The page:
Kezia Dugdale: Ah, my student days '“ dial-up and 12p texts
A recent birthday moved me very firmly into the late-30s category and I'm completely at peace with that. At least, I thought I was until I realised that all the Âstudents taking their first steps into university life this week were born in a completely different century to me. A different millennium in fact.
It’s Freshers’ Week at Edinburgh University and as thousands of bright-eyed, green-behind-the-ears teenagers drag starter packs out of IKEA into Pollock Halls, it’s left me thinking about my own student experience.
We’re Going to Ibiza by the Vengaboys was No 1 in September 1999 when I was going to Aberdeen to study law. My self-catering halls were £44 a week; catered was nearer £70. I had a classic Nokia mobile phone and it cost 12p every time I replied to a text from my mum reassuring her I was OK.
I studied in libraries at a desk with actual books and paper. Laptops were for typing, wifi wasn’t really a thing, so you had to queue at the computer room to use dial-up internet.
Students arriving in halls this week will have wifi in their bedrooms and a phone in their pocket more powerful than the desktop computer I wrote my first contract law essay on.
They won’t really remember Tony Blair being Prime Minister, let alone Margaret Thatcher. It’s possible they won’t remember a Labour government, certainly not in Scotland.
In many ways the student experience remains the same. This week, freshers will fork out a few quid to join sports clubs and societies they’ll never return to again. They’ll drink too much, stay out too late but still make it to their 9am tutorials. At least until Christmas. They’ll make best friends overnight. Some they’ll never see again at uni; others will last a lifetime and guide them through all of life’s twists and turns. They’ll find boyfriends and girlfriends, perhaps fall in love in for the first time.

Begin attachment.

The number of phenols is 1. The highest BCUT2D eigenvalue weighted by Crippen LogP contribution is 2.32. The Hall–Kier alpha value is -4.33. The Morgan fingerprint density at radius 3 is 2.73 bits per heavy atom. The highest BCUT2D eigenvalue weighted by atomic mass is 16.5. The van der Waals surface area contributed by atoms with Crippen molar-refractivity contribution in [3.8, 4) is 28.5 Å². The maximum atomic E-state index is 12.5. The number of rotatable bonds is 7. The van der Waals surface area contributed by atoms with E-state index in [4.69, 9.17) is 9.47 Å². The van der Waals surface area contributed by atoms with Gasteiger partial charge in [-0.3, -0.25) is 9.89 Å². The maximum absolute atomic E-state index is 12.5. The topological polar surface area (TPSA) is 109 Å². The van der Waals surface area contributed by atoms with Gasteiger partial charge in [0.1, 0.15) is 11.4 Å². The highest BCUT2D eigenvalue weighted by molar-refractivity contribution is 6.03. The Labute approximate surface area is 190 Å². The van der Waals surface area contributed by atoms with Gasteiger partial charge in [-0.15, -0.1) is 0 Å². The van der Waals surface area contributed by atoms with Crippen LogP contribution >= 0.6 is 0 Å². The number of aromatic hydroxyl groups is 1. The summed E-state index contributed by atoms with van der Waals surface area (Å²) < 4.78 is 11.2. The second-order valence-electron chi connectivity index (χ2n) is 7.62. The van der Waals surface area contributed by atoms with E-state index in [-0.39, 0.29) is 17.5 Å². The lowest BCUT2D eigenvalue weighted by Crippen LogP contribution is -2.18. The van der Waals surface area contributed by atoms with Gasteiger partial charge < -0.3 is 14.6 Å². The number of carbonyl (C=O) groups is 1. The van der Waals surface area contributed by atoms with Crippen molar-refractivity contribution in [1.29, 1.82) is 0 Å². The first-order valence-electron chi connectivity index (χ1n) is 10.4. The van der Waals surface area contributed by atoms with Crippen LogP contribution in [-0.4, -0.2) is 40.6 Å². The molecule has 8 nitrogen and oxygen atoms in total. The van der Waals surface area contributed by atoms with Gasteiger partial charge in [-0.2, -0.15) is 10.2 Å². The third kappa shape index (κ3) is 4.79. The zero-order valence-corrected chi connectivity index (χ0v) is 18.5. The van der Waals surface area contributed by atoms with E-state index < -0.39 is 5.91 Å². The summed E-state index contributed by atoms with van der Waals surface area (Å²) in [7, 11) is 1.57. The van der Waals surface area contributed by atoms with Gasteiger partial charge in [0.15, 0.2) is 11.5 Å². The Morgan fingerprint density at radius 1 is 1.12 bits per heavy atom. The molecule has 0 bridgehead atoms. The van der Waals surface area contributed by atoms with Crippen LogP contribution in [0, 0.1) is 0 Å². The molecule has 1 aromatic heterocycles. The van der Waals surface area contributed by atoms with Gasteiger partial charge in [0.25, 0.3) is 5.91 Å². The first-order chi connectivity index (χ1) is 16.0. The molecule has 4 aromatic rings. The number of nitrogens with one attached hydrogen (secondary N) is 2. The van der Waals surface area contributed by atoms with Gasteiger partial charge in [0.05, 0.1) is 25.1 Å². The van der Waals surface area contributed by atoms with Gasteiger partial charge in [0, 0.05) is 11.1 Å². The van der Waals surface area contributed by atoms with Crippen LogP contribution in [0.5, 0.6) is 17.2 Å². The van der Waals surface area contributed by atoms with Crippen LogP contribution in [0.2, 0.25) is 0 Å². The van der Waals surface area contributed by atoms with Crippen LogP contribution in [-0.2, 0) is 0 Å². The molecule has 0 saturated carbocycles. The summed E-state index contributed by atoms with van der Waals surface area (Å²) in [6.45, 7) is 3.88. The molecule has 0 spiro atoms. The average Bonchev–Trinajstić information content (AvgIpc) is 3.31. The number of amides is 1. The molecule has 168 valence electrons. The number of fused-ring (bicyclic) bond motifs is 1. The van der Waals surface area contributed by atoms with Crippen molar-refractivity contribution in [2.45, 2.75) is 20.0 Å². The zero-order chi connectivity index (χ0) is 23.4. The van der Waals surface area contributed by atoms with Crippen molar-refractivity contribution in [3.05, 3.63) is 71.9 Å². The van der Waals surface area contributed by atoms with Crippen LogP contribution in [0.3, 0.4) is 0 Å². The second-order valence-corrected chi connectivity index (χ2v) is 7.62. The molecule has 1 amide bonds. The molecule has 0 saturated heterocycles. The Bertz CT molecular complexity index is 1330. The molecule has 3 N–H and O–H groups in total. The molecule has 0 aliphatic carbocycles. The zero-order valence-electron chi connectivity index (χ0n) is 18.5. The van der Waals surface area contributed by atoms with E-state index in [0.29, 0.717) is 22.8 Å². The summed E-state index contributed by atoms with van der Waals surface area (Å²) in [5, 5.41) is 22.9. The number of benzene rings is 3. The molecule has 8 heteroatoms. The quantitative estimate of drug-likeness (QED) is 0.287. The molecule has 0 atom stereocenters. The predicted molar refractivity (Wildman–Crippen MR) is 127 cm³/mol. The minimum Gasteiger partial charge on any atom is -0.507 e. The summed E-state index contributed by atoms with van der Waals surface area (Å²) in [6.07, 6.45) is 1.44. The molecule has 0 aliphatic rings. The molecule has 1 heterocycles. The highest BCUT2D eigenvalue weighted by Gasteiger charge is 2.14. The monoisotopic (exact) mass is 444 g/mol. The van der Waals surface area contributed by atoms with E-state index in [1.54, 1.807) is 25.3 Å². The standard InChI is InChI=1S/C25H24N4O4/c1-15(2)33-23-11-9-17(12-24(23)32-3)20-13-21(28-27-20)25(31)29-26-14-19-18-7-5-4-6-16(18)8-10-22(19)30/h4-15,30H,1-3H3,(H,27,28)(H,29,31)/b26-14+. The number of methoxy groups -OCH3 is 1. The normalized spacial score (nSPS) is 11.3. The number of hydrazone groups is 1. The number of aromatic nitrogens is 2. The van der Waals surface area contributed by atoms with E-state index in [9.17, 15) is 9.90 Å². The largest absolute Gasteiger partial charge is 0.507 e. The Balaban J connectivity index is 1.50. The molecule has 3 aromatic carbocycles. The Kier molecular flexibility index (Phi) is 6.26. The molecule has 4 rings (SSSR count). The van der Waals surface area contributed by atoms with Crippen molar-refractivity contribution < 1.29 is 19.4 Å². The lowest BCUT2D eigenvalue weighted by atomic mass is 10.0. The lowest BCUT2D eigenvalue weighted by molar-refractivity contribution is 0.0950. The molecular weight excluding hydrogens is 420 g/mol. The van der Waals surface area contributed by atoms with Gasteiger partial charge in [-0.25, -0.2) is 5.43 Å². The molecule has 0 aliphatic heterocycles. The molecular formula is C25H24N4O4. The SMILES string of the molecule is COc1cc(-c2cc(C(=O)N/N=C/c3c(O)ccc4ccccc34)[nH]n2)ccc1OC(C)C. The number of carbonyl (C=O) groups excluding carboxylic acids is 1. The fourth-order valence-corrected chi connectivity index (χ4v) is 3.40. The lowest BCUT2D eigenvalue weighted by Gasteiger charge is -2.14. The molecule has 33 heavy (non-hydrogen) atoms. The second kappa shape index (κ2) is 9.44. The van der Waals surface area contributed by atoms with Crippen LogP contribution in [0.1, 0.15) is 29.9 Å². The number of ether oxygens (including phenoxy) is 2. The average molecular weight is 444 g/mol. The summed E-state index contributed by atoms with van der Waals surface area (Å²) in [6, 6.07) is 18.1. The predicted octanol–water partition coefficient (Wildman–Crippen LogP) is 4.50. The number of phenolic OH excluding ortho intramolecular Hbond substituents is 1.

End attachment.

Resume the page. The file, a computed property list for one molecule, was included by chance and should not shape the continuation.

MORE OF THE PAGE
The bad bits remain the same too. The heartache from the break-ups. The crushing pressure of essay deadlines and exams. The fourth day of pasta and sauce. The debt. As the student years progress, the fun dials down a little as the heat turns up. The exams count for more, the money is tighter, the thoughts of growing up and getting a job materialise.
As much as I’d love to start the student experience all over again, I’m not sure I’d choose now over then.
When I was a student lawyer, you were virtually guaranteed employment after you graduated, the only slight doubt was whether you’d get a fully funded place to do your diploma in legal practice – the qualification that turned you from law graduate into budding solicitor. Twenty years on, traineeships are highly sought after and require bucket loads of work experience garnered in the summer months.
Computer algorithms are beginning to generate basic legal contracts, replacing junior legal jobs with computer programs. If it wasn’t for Brexit, I’d fear there wasn’t enough work to keep lawyers busy.
The value of a degree is different now too. While there’s still no doubt that those with a university degree will earn more over a lifetime than those without, the gap is narrowing. Those graduates who choose to work in the public sector will find it’s worth less as they’ll be less well paid and carry more debt for longer. When I started work in 2004, the average graduate owed the government £6000 in loans. A graduate starting out today owes £13,000. That’s before you count the credit cards.
For all those worries, I’m still jealous of all those students starting out in life across this fantastic city this week. I wish them well and offer this one piece of advice: never try putting Fairy Liquid in the washing machine, no matter how skint you are or how dirty your clothes look.